Competition watchdog launches deeper probe into Apple and Google’s mobile dominance
Competition regulators continue to cast their net towards Google and Apple, with a new in-depth investigation launched this morning over their mobile browser dominance.
The Competition and Markets Authority (CMA) said it would be examining whether new rules are needed for users and developers in this space after it conducted a consultation.
Around 97 per cent of all mobile web browsing in the UK happens on browsers powered by either Apple’s Safari or Google’s Chrome.
The watchdog said developers complained that Apple’s restrictions and supposed underinvestment caused additional costs, as they have to deal with bugs and glitches when building web pages.
Meanwhile, browser vendors said the status quo is harming businesses, holding back innovation, thereby adding unnecessary costs.
Apple and Google have both previously argued that restrictions are needed to protect users.
“Android gives people a greater choice of apps and app stores than any other mobile platform,” a Google spokesperson told Reuters.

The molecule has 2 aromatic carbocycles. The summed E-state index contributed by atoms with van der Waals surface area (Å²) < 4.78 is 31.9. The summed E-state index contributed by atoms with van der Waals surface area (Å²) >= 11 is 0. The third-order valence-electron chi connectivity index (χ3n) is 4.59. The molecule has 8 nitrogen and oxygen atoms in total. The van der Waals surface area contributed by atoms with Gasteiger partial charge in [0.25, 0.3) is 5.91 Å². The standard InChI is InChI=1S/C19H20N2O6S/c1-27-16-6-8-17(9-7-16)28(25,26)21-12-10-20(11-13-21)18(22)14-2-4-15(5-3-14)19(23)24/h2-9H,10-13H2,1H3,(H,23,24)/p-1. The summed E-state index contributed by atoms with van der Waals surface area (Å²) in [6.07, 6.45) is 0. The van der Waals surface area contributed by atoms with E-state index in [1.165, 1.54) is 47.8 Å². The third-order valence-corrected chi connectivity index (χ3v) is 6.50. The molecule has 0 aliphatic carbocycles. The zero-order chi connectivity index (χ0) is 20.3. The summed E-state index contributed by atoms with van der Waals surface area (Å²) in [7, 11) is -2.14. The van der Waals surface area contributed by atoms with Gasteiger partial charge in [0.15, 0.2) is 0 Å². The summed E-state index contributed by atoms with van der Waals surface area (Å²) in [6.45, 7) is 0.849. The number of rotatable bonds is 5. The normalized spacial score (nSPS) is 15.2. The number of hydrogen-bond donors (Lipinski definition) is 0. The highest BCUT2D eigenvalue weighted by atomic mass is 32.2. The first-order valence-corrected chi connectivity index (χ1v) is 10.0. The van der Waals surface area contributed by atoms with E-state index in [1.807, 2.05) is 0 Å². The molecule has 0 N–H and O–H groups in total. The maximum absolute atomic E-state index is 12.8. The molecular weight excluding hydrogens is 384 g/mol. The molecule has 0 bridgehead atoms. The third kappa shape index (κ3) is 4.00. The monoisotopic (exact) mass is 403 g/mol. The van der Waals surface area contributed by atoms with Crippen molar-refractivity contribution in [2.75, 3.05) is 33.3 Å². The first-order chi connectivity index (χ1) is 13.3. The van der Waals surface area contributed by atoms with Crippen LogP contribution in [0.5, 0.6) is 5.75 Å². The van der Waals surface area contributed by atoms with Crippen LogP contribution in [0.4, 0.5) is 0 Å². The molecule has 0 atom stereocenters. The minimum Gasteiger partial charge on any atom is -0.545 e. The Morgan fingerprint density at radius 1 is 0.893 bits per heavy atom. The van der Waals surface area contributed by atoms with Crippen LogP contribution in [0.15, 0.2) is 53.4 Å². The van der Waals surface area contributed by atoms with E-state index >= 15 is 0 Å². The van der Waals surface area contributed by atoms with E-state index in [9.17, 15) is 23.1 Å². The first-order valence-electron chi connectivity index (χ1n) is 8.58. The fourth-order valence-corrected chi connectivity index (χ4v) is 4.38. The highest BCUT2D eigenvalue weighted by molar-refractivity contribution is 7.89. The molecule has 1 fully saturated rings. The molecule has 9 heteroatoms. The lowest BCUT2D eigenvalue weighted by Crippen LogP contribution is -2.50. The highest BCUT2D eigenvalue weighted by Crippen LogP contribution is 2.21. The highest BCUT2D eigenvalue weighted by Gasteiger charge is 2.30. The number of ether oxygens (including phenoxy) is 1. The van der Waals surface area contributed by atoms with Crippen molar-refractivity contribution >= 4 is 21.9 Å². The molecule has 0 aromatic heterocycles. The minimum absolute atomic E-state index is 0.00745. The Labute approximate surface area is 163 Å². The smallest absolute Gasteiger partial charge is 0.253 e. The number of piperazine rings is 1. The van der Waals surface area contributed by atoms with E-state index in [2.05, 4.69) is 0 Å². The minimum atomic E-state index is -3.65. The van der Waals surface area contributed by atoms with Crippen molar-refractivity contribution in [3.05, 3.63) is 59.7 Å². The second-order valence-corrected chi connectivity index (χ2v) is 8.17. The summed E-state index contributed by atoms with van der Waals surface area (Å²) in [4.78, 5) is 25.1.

“It also enables developers to choose the browser engine they want, and has been the launch pad for millions of apps. We’re committed to building thriving, open platforms that empower consumers and help developers build successful businesses.”
Competition partner at Addleshaw Godard Rona Bar-Isaac told City A.M. that the new investigation was another blow for US big tech, which is ever closer scrutiny in the UK and EU.
Just last week, the government said it would be pushing forward with the Digital Markets, Competition and Consumer Bill, which provides the CMA with new powers to promote and tackle anticompetitive practices in digital markets via a new Digital Markets Unit (DMU).
“What’s particularly interesting about this case is that the CMA’s board has provided a steer on the market investigation—which is not common—asking staff not to, for example, focus too much on web compatibility issues,” Rona Bar-Isaac told City A.M.
She explained that the move reflects the practical risks of “scope creep”, as the watchdog continues with a live investigation into Apple’s conduct in relation to the distribution of apps on iOS and iPadOS devices in the UK, as well as open cases into Google’s ‘Privacy Sandbox’ browser changes, and ad tech.
Apple was not immediately available for comment.